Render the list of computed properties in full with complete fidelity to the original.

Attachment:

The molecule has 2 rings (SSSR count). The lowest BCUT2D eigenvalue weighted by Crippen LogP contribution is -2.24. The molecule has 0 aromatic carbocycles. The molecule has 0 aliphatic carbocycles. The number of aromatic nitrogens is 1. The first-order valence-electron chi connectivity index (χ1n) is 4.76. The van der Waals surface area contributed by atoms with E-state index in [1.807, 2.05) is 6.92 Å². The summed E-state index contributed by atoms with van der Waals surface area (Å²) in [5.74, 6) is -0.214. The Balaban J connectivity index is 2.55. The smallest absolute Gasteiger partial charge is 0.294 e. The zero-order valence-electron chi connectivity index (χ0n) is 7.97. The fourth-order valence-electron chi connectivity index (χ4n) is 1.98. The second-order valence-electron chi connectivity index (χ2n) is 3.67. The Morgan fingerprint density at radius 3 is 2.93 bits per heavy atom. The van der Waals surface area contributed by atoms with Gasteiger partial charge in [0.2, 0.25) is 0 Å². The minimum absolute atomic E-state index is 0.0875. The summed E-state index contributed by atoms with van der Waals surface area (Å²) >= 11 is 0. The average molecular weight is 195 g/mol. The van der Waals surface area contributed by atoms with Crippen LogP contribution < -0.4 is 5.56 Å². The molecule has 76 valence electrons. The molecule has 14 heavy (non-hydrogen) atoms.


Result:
The molecule has 2 rings (SSSR count). The lowest BCUT2D eigenvalue weighted by Crippen LogP contribution is -2.24. The molecule has 0 aromatic carbocycles. The molecule has 0 aliphatic carbocycles. The number of aromatic nitrogens is 1. The first-order valence-electron chi connectivity index (χ1n) is 4.76. The van der Waals surface area contributed by atoms with E-state index in [1.807, 2.05) is 6.92 Å². The summed E-state index contributed by atoms with van der Waals surface area (Å²) in [5.74, 6) is -0.214. The Balaban J connectivity index is 2.55. The smallest absolute Gasteiger partial charge is 0.294 e. The zero-order valence-electron chi connectivity index (χ0n) is 7.97. The fourth-order valence-electron chi connectivity index (χ4n) is 1.98. The second-order valence-electron chi connectivity index (χ2n) is 3.67. The Morgan fingerprint density at radius 3 is 2.93 bits per heavy atom. The van der Waals surface area contributed by atoms with Gasteiger partial charge in [0.2, 0.25) is 0 Å². The minimum absolute atomic E-state index is 0.0875. The summed E-state index contributed by atoms with van der Waals surface area (Å²) >= 11 is 0. The average molecular weight is 195 g/mol. The van der Waals surface area contributed by atoms with Crippen LogP contribution < -0.4 is 5.56 Å². The molecule has 76 valence electrons. The molecule has 14 heavy (non-hydrogen) atoms.